Edited: Btw, to give credit where it is due, the tutorial that helped me the most on this is at: It's a slide-show for the web browser (you might need to adjust your text size smaller to see everything on the pages). Clicking the page goes to the next page. Not sure how to go back to a previous page. Anyway, this had pretty clear instructions that really helped me.
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Joined: 25 Sep 2000
Posts: 23379
Location: Colorado, USA

PostPosted: Tue Jan 13, 2009 10:15 pm   
Looks like we are ready for the switch-over tomorrow (Wed). Today I moved most of the site and tested it. I had lots to fix, so hopefully I found everything.

I got Zend Optimizer installed for both PHP4 and PHP5. That was easy. Transferred our HelpDesk system and once I realized it was asking me for an email address and not a user name, it went fine.

The main problem was that the version of xCart that I'm using for the Zuggsoft store doesn't support MySQL v5, which is what the new server is running. Looks like mainly a problem with the syntax they used for JOIN statements. I found a patch that seems to make it work in MySQL 5 without needing to do a full upgrade of xCart, which I really wanted to avoid since I'm not going to be using it much longer anyway. But that took a while to find.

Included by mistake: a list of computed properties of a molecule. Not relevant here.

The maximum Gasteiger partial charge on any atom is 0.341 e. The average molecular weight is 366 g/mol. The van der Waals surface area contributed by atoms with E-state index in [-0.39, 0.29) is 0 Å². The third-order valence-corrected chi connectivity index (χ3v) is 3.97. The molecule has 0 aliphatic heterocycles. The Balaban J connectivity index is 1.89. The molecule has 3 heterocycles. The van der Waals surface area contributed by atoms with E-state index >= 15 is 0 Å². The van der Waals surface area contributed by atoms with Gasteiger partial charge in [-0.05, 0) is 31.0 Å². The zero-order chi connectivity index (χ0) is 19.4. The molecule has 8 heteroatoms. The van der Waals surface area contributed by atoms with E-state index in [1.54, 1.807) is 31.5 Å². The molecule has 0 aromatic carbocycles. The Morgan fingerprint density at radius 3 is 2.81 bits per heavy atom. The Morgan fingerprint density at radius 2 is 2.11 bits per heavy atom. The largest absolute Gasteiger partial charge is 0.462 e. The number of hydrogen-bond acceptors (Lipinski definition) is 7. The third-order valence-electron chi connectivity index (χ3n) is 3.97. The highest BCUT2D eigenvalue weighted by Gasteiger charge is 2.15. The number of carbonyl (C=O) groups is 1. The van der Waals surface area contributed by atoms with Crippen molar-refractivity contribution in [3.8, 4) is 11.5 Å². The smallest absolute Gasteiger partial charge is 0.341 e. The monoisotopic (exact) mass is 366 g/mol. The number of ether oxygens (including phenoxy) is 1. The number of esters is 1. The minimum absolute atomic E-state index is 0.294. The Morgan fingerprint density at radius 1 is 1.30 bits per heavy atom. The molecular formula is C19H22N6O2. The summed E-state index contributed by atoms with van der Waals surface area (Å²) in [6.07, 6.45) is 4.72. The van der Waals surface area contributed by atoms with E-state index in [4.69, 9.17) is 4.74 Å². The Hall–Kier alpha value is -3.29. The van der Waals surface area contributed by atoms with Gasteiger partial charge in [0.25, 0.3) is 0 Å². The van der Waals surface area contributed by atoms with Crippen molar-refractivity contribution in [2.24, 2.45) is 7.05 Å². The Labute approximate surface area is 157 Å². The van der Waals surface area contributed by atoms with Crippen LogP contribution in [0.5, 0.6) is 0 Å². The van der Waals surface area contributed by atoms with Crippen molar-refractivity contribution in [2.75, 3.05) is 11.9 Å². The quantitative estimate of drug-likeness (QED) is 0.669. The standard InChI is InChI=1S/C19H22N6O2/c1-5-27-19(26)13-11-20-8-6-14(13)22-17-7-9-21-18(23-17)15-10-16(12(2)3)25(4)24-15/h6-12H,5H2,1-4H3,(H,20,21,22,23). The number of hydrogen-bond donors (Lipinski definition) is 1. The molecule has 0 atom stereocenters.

I also found some problems related to differences in the PHP.INI file that I was able to fix. I also had to increase the memory limit for PHP scripts for some reason. Maybe it's because the new server is 64bit and the old one is 32bit? Moving the databases only took about 15 minutes, so that's about how much downtime I expect tomorrow when I turn off the current httpd server and then transfer the latest database to the new server. Then we'll switch IP addresses and bring up the new server.

I wasn't able to test everything because it's impossible to make the new server work *exactly* like the current server as long as the current server DNS entries are active. I edited my local Hosts file to trick it into going to the new server for most of my testing, but that doesn't work for everything. My guess is that I'll be spending the day tomorrow cleaning up a bunch of loose ends. But I'll post to the forums when I'm ready for people to test the new server.

Finally, we sure do have a lot of "junk" on this server. While I was watching the file transfer I saw all sorts of old files and directories that we don't use anymore (I think). It's going to be nice putting together a "clean" site later this month.